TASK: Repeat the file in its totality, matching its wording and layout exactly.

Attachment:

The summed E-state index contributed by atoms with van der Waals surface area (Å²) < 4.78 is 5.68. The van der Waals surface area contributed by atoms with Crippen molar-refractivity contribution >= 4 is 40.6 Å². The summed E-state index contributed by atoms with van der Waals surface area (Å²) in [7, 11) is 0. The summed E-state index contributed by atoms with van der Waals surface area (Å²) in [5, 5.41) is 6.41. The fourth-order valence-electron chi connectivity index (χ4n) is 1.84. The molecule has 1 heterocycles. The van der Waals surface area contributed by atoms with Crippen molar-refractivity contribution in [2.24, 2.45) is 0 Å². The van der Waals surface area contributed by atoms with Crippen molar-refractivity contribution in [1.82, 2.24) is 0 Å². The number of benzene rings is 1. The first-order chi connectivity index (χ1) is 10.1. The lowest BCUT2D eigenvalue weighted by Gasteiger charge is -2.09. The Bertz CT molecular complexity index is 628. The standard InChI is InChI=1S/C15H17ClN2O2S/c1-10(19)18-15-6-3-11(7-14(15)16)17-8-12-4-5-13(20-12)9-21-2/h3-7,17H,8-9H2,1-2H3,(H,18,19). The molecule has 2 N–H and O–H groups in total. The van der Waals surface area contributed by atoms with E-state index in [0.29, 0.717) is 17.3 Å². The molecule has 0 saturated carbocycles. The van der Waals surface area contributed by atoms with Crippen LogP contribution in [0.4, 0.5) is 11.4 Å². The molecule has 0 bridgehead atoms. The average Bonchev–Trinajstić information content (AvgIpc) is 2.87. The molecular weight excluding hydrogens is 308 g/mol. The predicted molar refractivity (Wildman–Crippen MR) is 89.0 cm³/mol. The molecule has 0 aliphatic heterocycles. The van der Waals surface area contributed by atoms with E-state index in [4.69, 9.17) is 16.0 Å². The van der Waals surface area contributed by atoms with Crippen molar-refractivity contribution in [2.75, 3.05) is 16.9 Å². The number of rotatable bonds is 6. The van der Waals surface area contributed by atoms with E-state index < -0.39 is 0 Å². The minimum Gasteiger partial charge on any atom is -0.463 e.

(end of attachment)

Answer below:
The summed E-state index contributed by atoms with van der Waals surface area (Å²) < 4.78 is 5.68. The van der Waals surface area contributed by atoms with Crippen molar-refractivity contribution >= 4 is 40.6 Å². The summed E-state index contributed by atoms with van der Waals surface area (Å²) in [7, 11) is 0. The summed E-state index contributed by atoms with van der Waals surface area (Å²) in [5, 5.41) is 6.41. The fourth-order valence-electron chi connectivity index (χ4n) is 1.84. The molecule has 1 heterocycles. The van der Waals surface area contributed by atoms with Crippen molar-refractivity contribution in [2.24, 2.45) is 0 Å². The van der Waals surface area contributed by atoms with Crippen molar-refractivity contribution in [1.82, 2.24) is 0 Å². The number of benzene rings is 1. The first-order chi connectivity index (χ1) is 10.1. The lowest BCUT2D eigenvalue weighted by Gasteiger charge is -2.09. The Bertz CT molecular complexity index is 628. The standard InChI is InChI=1S/C15H17ClN2O2S/c1-10(19)18-15-6-3-11(7-14(15)16)17-8-12-4-5-13(20-12)9-21-2/h3-7,17H,8-9H2,1-2H3,(H,18,19). The molecule has 2 N–H and O–H groups in total. The van der Waals surface area contributed by atoms with E-state index in [0.29, 0.717) is 17.3 Å². The molecule has 0 saturated carbocycles. The van der Waals surface area contributed by atoms with Crippen LogP contribution in [0.4, 0.5) is 11.4 Å². The molecule has 0 bridgehead atoms. The average Bonchev–Trinajstić information content (AvgIpc) is 2.87. The molecular weight excluding hydrogens is 308 g/mol. The predicted molar refractivity (Wildman–Crippen MR) is 89.0 cm³/mol. The molecule has 0 aliphatic heterocycles. The van der Waals surface area contributed by atoms with E-state index in [4.69, 9.17) is 16.0 Å². The van der Waals surface area contributed by atoms with Crippen molar-refractivity contribution in [2.75, 3.05) is 16.9 Å². The number of rotatable bonds is 6. The van der Waals surface area contributed by atoms with E-state index < -0.39 is 0 Å². The minimum Gasteiger partial charge on any atom is -0.463 e.